15 February 2006

In a smooth, open and participatory transition of power in the state of Kuwait, a popularly-elected Parliament confirmed Sheikh Sabah Al Almed Al Jaber Al Subah as the new Emir. The new ruler is well known at United Nations Headquarters in New York since he raised his country's flag as a member in 1962. He has since attended every session of the General Assembly, making him the longest serving Minister of Foreign Affairs in the world. Even after he became Prime Minister, the smiling amenable Sheikh Sabah made a point of attending at least the opening few days of each session. Particularly when Kuwait was a non-permanent Security Council member in 1978, he played a distinguished role in working for consensus decisions on delicate issues and unanimity on resolutions. Under his guidance, the country played a pivotal role in advancing economic and social development through the galaxy of U.N. programs and agencies. Equally pleasant and thorough, Sheikh Sabah gained many friends for his country. His unflinching support for the United Nations as a symbol of international legitimacy proved most valuable when Saddam Hussein invaded Kuwait. Mobilizing all resources, under the guidance of the late Emir, his strategy was to sharpen the focus on the United Nations role. An unanimous position, fully backed by the five permanent members, authorized Desert Storm in which several Arab countries like Syria, Saudi Arabia and Qatar actively participated under the U.N. flag.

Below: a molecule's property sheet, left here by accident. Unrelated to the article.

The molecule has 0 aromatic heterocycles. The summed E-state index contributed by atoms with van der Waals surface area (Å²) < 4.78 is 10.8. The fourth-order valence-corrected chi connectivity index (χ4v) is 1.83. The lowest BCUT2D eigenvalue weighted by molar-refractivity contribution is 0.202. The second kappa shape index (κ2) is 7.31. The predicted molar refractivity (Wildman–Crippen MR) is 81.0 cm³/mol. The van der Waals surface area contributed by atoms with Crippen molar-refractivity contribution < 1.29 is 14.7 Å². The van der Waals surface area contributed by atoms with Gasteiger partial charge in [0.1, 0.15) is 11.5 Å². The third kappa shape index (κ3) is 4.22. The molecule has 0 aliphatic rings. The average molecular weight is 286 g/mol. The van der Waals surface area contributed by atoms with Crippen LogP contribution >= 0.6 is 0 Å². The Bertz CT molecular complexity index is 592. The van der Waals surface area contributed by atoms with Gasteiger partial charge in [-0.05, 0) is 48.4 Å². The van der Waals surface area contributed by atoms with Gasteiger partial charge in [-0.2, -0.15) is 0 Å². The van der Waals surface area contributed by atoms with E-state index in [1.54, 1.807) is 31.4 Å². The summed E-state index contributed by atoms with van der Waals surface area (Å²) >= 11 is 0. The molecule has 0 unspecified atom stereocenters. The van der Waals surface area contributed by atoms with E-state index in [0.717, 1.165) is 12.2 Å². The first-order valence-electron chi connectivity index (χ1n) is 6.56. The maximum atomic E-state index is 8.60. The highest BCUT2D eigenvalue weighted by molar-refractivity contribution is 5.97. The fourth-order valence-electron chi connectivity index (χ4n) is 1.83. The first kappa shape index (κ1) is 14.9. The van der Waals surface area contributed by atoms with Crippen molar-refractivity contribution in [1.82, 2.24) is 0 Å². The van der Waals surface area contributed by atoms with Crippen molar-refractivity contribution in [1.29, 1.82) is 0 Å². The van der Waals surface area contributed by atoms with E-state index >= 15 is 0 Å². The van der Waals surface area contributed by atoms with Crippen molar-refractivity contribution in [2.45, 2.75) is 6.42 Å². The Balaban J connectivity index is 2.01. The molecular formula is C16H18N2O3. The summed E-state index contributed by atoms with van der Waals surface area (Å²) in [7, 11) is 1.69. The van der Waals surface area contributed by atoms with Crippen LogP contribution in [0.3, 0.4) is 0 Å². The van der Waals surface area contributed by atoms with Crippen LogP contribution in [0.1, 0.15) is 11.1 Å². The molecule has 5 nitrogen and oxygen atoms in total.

As Prime Minister, he proved to be a practical reformer, a modernist who worked with members of parliament to pass modernizing steps carefully yet surely. One of his most striking measures was in ensuring equal rights for women; it was rejected at first by parliament but, with enlightened persistence, eventually approved. His progressive hand was noted in recently designating Ms. Nabeela Al Mulla as Permanent Representative of Kuwait to the U.N. -- the first female Arab Ambassador in New York.